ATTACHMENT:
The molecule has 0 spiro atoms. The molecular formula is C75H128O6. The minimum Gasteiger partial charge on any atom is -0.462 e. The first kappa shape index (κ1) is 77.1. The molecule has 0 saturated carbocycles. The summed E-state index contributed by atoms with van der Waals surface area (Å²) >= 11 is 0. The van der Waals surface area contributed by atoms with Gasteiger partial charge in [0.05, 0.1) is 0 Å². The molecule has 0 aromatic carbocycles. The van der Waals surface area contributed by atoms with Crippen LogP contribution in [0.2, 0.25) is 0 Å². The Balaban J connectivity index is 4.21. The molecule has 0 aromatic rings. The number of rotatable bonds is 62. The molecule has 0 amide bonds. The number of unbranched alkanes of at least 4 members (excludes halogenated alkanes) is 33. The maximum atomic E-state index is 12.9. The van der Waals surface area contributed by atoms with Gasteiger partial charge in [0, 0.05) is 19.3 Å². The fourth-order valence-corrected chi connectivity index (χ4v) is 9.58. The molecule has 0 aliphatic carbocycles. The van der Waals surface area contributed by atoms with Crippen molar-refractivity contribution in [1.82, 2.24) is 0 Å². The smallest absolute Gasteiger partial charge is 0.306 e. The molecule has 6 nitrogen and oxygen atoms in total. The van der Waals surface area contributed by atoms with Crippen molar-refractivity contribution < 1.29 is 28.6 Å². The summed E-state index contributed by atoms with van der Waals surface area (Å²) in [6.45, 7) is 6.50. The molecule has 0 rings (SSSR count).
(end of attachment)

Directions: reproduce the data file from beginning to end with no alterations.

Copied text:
The molecule has 0 spiro atoms. The molecular formula is C75H128O6. The minimum Gasteiger partial charge on any atom is -0.462 e. The first kappa shape index (κ1) is 77.1. The molecule has 0 saturated carbocycles. The summed E-state index contributed by atoms with van der Waals surface area (Å²) >= 11 is 0. The van der Waals surface area contributed by atoms with Gasteiger partial charge in [0.05, 0.1) is 0 Å². The molecule has 0 aromatic carbocycles. The van der Waals surface area contributed by atoms with Crippen LogP contribution in [0.2, 0.25) is 0 Å². The Balaban J connectivity index is 4.21. The molecule has 0 aromatic rings. The number of rotatable bonds is 62. The molecule has 0 amide bonds. The number of unbranched alkanes of at least 4 members (excludes halogenated alkanes) is 33. The maximum atomic E-state index is 12.9. The van der Waals surface area contributed by atoms with Gasteiger partial charge in [0, 0.05) is 19.3 Å². The fourth-order valence-corrected chi connectivity index (χ4v) is 9.58. The molecule has 0 aliphatic carbocycles. The van der Waals surface area contributed by atoms with Crippen molar-refractivity contribution in [1.82, 2.24) is 0 Å². The smallest absolute Gasteiger partial charge is 0.306 e. The molecule has 6 nitrogen and oxygen atoms in total. The van der Waals surface area contributed by atoms with Crippen molar-refractivity contribution < 1.29 is 28.6 Å². The summed E-state index contributed by atoms with van der Waals surface area (Å²) in [6.45, 7) is 6.50. The molecule has 0 rings (SSSR count).